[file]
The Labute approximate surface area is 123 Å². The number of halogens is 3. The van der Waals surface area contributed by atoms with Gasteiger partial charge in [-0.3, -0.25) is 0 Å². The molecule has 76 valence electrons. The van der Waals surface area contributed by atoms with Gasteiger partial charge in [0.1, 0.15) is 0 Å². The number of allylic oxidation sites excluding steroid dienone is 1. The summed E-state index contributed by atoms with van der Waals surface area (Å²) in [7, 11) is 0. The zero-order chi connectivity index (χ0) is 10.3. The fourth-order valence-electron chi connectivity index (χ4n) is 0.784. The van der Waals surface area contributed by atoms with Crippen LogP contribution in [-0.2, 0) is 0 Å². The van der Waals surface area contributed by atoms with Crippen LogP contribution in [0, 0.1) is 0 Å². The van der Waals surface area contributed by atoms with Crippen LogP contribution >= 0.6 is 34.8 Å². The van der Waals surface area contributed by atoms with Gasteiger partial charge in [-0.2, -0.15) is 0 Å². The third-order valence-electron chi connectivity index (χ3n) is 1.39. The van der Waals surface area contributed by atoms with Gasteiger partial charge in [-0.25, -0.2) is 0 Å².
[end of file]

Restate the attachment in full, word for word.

The Labute approximate surface area is 123 Å². The number of halogens is 3. The van der Waals surface area contributed by atoms with Gasteiger partial charge in [-0.3, -0.25) is 0 Å². The molecule has 76 valence electrons. The van der Waals surface area contributed by atoms with Gasteiger partial charge in [0.1, 0.15) is 0 Å². The number of allylic oxidation sites excluding steroid dienone is 1. The summed E-state index contributed by atoms with van der Waals surface area (Å²) in [7, 11) is 0. The zero-order chi connectivity index (χ0) is 10.3. The fourth-order valence-electron chi connectivity index (χ4n) is 0.784. The van der Waals surface area contributed by atoms with Crippen LogP contribution in [-0.2, 0) is 0 Å². The van der Waals surface area contributed by atoms with Crippen LogP contribution in [0, 0.1) is 0 Å². The van der Waals surface area contributed by atoms with Crippen LogP contribution >= 0.6 is 34.8 Å². The van der Waals surface area contributed by atoms with Gasteiger partial charge in [-0.2, -0.15) is 0 Å². The third-order valence-electron chi connectivity index (χ3n) is 1.39. The van der Waals surface area contributed by atoms with Gasteiger partial charge in [-0.25, -0.2) is 0 Å².